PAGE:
Making Time for Yourself in an Always-on Culture
Now that much of the work done in the office has become easily accessible through mobile apps and the internet, it can be challenging for team members to switch off after hours. It shouldn't have to be. Your mental and physical well-being are just as essential to accomplish your job. So, let's walk through how we can fight the 'always on culture' while still being a productive teammate.
Identify your needs
We all need the basics like food, shelter, water, and sleep. Take time to identify the specifics and address whether you are meeting those needs. We are all different, so your list will not match up with your colleagues but consider asking questions like:
- Whom do you enjoy spending time with?
- How much sleep do you need?
- What kind of physical movement do you need to feel good and healthy?
- What activities bring you joy?
- What foods can you eat to feel your best?
- Are you getting outside enough?
Everyone has needs, and you don't have to be sorry for having them. Make sure your needs are met, and if not, take steps to address them.
Figure out what can be done
Depending on what stage of life you are in, you have varying degrees of control over what you can do. Maybe you are taking night classes, helping your kids with remote school, or learning a new skill. No matter what your current challenge is, you can do something to start addressing your needs.
Say you can't seem to get enough sleep. Map out your whole day and figure out why you have been missing out on extra zzz's. Are you watching too much television before bed? Cut the T.V. time in half. 2-hour lunch breaks prolonging your day? Bring your lunch and eat at your desk. Is the neighborhood you are living in is too noisy at night? Buy some comfortable noise-canceling headphones to block it out.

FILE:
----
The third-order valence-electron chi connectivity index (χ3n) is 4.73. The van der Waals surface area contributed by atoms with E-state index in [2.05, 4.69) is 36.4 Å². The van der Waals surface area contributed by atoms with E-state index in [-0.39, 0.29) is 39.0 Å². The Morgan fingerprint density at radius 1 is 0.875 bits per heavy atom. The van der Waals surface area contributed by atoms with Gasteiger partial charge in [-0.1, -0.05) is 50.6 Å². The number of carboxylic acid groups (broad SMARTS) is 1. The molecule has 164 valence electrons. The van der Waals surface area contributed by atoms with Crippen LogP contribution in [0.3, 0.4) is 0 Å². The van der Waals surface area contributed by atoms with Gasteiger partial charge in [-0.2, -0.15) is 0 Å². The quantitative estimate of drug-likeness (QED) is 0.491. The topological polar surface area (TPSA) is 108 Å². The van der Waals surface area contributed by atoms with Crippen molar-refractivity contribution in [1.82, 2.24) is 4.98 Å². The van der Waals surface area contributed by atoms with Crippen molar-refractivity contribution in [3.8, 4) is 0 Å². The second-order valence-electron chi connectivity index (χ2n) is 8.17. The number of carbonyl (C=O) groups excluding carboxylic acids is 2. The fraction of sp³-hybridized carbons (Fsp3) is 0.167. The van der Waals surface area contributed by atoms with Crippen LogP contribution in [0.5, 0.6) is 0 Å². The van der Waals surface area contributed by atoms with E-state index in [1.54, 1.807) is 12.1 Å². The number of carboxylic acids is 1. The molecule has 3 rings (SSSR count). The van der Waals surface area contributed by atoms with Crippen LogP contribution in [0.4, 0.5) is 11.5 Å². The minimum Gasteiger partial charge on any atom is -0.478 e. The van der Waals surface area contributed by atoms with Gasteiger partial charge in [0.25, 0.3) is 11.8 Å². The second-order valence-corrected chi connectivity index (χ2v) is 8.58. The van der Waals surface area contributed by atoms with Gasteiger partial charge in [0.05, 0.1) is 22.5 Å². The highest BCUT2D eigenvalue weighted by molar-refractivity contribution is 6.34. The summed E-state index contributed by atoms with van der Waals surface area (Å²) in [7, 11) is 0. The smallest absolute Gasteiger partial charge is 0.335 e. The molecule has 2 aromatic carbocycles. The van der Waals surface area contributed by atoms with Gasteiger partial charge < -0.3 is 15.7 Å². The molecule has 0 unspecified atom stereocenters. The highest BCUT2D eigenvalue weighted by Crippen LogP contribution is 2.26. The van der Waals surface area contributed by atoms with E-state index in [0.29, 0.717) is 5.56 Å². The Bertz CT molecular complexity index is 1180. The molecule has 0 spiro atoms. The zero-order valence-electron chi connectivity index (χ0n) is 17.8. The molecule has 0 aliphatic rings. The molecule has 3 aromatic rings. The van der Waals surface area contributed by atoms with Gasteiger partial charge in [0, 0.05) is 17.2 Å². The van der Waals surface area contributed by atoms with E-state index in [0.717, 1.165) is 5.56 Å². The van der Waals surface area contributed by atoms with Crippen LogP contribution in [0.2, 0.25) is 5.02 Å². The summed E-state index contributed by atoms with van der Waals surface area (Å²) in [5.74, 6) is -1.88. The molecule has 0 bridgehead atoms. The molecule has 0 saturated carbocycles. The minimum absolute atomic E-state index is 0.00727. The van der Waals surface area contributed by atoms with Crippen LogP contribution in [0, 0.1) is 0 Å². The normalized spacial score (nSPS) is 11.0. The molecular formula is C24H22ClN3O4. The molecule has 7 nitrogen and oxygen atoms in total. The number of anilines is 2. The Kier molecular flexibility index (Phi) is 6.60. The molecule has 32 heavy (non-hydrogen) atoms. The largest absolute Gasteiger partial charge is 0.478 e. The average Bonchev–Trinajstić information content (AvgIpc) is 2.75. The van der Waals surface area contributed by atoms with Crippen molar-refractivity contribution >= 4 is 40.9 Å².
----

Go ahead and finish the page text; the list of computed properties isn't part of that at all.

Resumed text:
Not every problem is as simple to solve, but there are always steps to get you closer if you take the time to explore the options.
Set Time Aside
It can be overwhelming to think of all the things you could be doing with your time, and setting some time aside just for yourself can seem like you're setting yourself up for failure. You are not. Schedule this time in your everyday activities, and don't feel guilty using it. This time could include:
- Cooking your favorite meal
- Going on a walk
- Reading a good book
- Playing with your kids
By actively scheduling this time, you won't have remorse when you use it to better your mental health.
Make it easy
Don't allow other things to get in the way of the time you worked hard to set aside. Don't let other items creep into and suck the time up. Set strict boundaries and a precedent that this time is for you. Eliminate the barriers between you and this time.
Want to work out? Have your gym bag ready to go before the workout. Want to eat healthier? Buy less of the foods you know are bad for you when hitting the grocery store. Want to get a good nap in? Find a cozy, quiet, dark space to fall asleep quickly.
Doing this will stop you from making excuses when it does come time to make time for you. Don't give yourself an excuse not to take this time.
Make it clear with peers
Set boundaries with those you love. Don't budge on these boundaries. If you need to leave the bar early during a night out to reach your sleep goal, be honest and tell your friends. You may get some backlash, but if they are your friends, they will understand. Stand your ground. You will thank yourself later.
Our time is precious, don't let it go to waste, and make sure you set time aside from yourself. Remote working has created an "always-on” culture. Don’t be. Step away, make sure others know you are stepping away, and don't budge. It's time to reclaim your time.